This is a charming and funny film which I have very fond memories of as it completely captured my attention and absorbed me into the story at a difficult time in my life, meaning I didn't have to think about the normal world for the whole time it was on, something quite rare for a film.
The story follows our hero, a young man called Tristan Thorne who happens to live in a small village which borders a dangerous, strange and magical realm (not unlike Paisley, if you can describe Glasgow as 'magical' ) He is a bit clumsy and feels out of place in a gangly teenage boy way, and is trying to woo a very haughty Sienna Miller. When he sees a star fall from the sky and land in Stormhold (the result of the dying king giving a challenge to his heirs) he decides to go capture it as a gift for his beloved.
His dad gives him a candle which will transport him to wherever he likes, a heirloom from his mum, who wouldn't you know it, is from the magic realm! Tristan uses the candle to find the star, Yvaine, played by the tall, not very delicate or star-like Claire Danes and promptly chains her up.
Meanwhile, in typical baddy fashion, some witches decide they'd quite like the star too thank you very much, so they can eat her heart to become young again (think Joan Rivers). Tristan and Yvaine go on a journey, evading the traps of the witches, exploring the magical and quirky world, meeting a camp pirate played by Robert De Niro and finally, you guessed it, falling in love against the odds.
The cast is huge and features some great actors. The sons of the kings are great, all scheming against each other with no ounce of brotherly love, and the addition of Julian Rhind-Tutt is always a welcome one in my eyes. Michelle Pfeiffer is wicked in every sense of the word and the main characters are likeable and well rounded.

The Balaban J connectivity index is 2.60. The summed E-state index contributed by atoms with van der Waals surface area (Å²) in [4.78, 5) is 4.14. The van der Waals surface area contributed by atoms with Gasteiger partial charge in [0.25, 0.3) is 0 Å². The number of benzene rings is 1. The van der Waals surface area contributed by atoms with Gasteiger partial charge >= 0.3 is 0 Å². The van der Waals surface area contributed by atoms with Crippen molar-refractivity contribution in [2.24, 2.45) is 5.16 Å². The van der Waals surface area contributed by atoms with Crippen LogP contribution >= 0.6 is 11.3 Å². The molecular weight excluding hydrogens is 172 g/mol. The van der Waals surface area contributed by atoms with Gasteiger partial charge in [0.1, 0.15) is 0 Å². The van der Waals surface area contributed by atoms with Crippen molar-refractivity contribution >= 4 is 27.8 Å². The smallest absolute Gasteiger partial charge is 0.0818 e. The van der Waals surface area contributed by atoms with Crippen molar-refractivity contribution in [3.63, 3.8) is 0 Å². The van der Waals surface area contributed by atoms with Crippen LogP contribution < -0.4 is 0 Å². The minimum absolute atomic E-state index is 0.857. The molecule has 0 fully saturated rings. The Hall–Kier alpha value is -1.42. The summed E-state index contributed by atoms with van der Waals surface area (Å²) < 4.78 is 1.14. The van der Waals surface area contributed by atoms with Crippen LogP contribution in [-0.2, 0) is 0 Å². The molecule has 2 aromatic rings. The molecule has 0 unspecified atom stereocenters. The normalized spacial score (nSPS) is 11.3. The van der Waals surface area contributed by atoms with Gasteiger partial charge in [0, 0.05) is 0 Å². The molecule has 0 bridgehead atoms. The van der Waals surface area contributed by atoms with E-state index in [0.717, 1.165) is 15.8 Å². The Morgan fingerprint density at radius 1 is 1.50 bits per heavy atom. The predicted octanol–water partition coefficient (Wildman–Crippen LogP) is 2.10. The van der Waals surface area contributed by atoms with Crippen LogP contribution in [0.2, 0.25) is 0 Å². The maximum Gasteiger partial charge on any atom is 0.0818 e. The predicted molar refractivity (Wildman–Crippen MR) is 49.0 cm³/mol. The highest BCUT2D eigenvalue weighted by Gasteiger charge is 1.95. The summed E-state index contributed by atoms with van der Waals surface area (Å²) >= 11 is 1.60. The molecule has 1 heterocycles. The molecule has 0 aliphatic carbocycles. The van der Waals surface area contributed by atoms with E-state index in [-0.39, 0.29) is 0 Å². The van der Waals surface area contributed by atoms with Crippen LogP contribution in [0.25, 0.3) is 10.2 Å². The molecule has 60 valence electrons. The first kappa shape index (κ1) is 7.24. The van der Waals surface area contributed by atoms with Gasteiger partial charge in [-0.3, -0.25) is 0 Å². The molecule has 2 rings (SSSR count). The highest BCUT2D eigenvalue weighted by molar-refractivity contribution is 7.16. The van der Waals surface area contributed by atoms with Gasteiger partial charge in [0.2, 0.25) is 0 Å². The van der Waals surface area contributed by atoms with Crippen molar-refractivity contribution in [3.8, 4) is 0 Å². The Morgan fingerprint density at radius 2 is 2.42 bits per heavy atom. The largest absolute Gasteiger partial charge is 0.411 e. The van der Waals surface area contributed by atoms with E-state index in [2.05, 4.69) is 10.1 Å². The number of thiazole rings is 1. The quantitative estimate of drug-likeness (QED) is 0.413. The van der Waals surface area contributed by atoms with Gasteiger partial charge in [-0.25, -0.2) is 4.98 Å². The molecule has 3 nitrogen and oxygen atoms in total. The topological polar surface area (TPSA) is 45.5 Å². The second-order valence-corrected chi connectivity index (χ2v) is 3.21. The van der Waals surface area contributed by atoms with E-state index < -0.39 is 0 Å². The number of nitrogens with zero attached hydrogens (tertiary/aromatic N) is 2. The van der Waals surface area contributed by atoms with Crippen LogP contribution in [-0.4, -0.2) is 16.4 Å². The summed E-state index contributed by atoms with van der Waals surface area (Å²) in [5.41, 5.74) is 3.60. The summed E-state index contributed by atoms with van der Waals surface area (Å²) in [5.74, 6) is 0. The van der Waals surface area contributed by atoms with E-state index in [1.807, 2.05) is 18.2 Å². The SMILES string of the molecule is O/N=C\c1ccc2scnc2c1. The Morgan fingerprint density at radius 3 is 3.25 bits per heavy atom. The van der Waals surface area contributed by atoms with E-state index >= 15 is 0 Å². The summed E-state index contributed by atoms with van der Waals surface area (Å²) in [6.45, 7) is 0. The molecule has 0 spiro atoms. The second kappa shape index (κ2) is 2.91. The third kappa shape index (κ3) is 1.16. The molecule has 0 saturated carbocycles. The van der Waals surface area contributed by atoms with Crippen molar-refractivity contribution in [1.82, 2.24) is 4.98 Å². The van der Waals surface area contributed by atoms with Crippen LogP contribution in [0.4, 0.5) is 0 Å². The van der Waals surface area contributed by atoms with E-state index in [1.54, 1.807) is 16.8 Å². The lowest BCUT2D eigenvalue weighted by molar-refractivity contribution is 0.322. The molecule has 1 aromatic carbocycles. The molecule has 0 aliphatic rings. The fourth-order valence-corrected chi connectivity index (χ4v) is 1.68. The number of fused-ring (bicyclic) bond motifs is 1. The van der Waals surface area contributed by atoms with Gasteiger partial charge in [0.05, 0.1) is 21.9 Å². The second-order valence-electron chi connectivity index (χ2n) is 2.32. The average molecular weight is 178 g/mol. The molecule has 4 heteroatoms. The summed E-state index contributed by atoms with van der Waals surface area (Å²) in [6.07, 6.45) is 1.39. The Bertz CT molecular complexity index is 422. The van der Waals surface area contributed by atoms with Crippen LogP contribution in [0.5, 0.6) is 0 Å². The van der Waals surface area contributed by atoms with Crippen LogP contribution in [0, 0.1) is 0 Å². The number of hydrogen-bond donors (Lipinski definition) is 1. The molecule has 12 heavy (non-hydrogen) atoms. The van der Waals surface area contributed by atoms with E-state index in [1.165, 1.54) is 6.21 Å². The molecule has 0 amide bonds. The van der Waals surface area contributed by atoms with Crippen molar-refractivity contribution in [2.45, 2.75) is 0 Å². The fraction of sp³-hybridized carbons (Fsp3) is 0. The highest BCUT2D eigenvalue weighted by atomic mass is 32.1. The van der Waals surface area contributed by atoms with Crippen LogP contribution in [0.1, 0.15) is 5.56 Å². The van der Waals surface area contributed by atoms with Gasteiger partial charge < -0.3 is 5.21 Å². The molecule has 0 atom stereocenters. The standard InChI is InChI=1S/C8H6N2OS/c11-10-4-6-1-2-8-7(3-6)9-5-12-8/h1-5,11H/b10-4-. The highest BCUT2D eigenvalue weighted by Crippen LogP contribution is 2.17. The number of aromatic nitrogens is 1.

It came as not too much of a surprise when after watching it, I found out Stardust was originally written by comic book legend, Neil Gaiman. It reflects his witty, otherwordly style really well and is well worth a couple of hours of your time.
Stardust was released in 2007 and stars Charlie Cox, Michelle Pfeiffer, Clare Danes and Robert De Niro.
A brief description of the plot is as follows...
In the village of Wall we meet a young man called Tristan who is completely besotted with a local girl called Victoria. One night they happen to see a falling star and Tristan immediately promises to find the star for her. Victoria states that if he can bring the star back to her within a week she will marry him. Tristan then sets off on a journey that will change his life forever.
The running time for Stardust is 100 minutes with a classification of PG, you can currently buy this DVD from Amazon for £3.00.
Film / Plotline...
Stardust is basically a fantasy adventure with a love story thrown in, to be honest it has become a favourite of mine. With plenty of laughs and adventure this all goes into making this a very fun film to watch. The film has a great story which flows really well, with also plenty of comedy moments. One scene in particular involving Captain Shakespere is one of the best in the film.
The special effects that are included in this film are all very good especially the transformation of Michelle Pfeiffer's character Lamia near the beginning of the film. The ending also has some pretty good special effects which all add something special to this film. I do have to point out that as soon as you start watching this film you will probably see the ending coming a mile away. However this really doesn't bother me as I still find the film watchable with a fast moving plot.
Characters / Actors...
All of the characters work well and help make this film highly watchable but the stand out performance for me is Robert De Niro as Captain Shakespere. It is both over the top and very funny his performance really gave the film something extra.
I really like the character of Tristan and it is interesting to see him mature as the film progresses, this is all portrayed perfectly by Charlie Cox. I thought that Clare Danes portrayed the character of Yvaine really well her character at first is very moody and not happy with the situation but then again who could blame her. I loved how the characters of Tristan and Yvaine interacted with each other. It is great to watch as Charlie Cox and Clare Danes share great on screen chemistry.